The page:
Posted on 18 July 2023
Today, the Economic Affairs committee in the European Parliament voted on a law, known as Solvency II, which regulates the insurance and reinsurance industry to ensure that it has sufficient financial resources to meet its obligations and enhance the sector’s overall stability and solvency.
WWF has been trying to ensure that the law requires insurers to set aside additional capital when they invest in environmentally harmful projects - a policy known as the One-for-One rule
- as there are higher financial risks attached to these projects. This rule would safeguard financial stability, thereby ensuring that taxpayers and governments do not need to bail out insurers. However, MEPs have failed to include this requirement, giving insurers a free pass to make financially risky investments in areas such as new fossil fuels, amongst others.
Henry Eviston, Sustainable Finance Policy Officer at WWF European Policy Office, said:
“Investing in new fossil fuel projects is a recipe for environmental disaster and for a financial crisis. Insurers should have been required to set aside one euro for every euro they put into these risky investments, in order to absorb any losses from them. No taxpayer wants to bail out a company that takes unnecessary and avoidable risks.”
On a more positive note, WWF welcomes the requirement on insurers to set up transition plans and targets, based on disclosures from the Corporate Sustainability Reporting Directive, to address the risks arising from Environmental, Social, and Governance (ESG) factors, such as new regulations to speed up the green transition.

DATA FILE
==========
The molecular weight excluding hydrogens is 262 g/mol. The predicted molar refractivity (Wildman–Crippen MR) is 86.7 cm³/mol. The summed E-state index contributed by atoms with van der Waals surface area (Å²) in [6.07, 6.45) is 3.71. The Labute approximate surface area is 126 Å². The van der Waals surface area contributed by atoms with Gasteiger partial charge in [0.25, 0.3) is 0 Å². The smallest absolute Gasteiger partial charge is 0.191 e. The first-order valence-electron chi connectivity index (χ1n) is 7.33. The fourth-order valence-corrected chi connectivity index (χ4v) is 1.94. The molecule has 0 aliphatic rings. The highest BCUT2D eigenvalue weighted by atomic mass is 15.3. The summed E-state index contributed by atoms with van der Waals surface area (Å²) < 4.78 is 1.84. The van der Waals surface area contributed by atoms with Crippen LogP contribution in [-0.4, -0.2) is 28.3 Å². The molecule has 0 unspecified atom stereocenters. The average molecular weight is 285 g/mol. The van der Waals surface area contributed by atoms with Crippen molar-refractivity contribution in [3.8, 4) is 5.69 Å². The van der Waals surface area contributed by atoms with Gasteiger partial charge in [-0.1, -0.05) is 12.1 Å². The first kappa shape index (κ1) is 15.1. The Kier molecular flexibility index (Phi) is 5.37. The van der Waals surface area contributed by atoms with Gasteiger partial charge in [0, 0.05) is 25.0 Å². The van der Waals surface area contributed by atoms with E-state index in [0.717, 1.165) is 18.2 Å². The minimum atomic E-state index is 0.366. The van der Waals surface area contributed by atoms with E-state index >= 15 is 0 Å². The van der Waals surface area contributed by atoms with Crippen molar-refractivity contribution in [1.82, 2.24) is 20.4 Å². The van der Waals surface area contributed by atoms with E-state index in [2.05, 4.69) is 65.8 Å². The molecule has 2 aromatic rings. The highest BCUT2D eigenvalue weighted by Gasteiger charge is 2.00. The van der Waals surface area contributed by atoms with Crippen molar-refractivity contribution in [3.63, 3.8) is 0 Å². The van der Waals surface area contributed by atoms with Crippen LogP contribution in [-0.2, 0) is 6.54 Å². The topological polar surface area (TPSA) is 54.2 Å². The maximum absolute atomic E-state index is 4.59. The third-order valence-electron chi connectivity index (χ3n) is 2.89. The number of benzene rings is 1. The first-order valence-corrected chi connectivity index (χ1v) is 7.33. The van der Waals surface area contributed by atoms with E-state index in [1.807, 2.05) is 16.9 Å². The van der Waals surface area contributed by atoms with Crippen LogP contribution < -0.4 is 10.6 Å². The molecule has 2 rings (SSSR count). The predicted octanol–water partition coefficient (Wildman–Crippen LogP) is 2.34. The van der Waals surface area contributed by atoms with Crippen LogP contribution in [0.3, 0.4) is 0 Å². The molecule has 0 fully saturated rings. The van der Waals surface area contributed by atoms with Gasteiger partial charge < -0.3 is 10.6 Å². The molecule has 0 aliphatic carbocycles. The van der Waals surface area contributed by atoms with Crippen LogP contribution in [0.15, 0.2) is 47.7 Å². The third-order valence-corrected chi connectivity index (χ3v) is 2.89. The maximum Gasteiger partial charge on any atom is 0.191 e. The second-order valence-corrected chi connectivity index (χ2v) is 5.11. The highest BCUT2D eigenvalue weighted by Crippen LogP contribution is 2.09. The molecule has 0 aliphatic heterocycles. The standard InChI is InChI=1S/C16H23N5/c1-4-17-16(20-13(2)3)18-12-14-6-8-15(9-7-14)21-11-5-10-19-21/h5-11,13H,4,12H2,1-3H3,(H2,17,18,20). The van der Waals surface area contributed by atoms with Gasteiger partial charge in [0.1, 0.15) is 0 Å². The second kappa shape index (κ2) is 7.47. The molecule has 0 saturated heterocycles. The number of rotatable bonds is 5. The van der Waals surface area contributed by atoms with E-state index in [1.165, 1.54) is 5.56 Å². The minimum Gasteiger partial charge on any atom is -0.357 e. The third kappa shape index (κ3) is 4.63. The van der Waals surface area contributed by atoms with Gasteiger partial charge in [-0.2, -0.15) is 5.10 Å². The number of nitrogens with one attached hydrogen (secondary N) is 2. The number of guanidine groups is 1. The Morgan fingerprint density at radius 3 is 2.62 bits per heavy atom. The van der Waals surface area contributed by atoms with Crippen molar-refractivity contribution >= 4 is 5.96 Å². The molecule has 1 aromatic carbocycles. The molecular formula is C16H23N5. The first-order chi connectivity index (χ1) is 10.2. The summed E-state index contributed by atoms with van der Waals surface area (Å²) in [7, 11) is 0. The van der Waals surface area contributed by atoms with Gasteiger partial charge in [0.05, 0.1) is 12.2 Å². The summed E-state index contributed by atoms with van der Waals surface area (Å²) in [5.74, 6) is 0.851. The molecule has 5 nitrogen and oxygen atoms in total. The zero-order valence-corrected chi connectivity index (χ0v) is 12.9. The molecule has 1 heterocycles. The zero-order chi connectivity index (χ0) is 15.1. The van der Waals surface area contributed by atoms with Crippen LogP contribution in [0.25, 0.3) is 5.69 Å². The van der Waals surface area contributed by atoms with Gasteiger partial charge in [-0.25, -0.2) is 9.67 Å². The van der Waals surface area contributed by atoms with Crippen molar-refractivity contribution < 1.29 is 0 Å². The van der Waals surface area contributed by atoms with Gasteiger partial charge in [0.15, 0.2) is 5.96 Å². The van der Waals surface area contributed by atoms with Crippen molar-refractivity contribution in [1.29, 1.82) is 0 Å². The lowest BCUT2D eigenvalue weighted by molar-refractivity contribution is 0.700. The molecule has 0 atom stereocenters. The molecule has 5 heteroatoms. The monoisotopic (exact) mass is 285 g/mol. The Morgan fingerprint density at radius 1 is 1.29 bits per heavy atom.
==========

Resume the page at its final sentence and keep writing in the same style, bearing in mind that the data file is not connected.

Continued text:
“The requirement on insurers to set up transition plans is an important step but it is just the start. The EU must make sure these plans include short-term targets that are truly in line with the Paris Agreement and that insurers actually follow them - or face regulatory consequences from supervisors,” said Henry Eviston, Sustainable Finance Policy Officer at WWF European Policy Office.
WWF advises that insurers should be required to adopt a
transition plan covering underwriting and investment, with implementing actions and specific science-based short-, medium- and long-term targets, including absolute emission greenhouse gas reduction targets for 2025 and 2030.
Furthermore, the Parliament introduced a major loophole by not requiring
insurers to manage ESG risks linked to the activities they insure. The new compromise only requires insurers to address the risks arising from their own investment portfolio - even though insurance is the main reason that insurers and reinsurers exist and this side of the business is increasingly affected by payouts for floods, wildfires, droughts, and other environmental risks. WWF calls on legislators to close this loophole in the trilogue negotiations.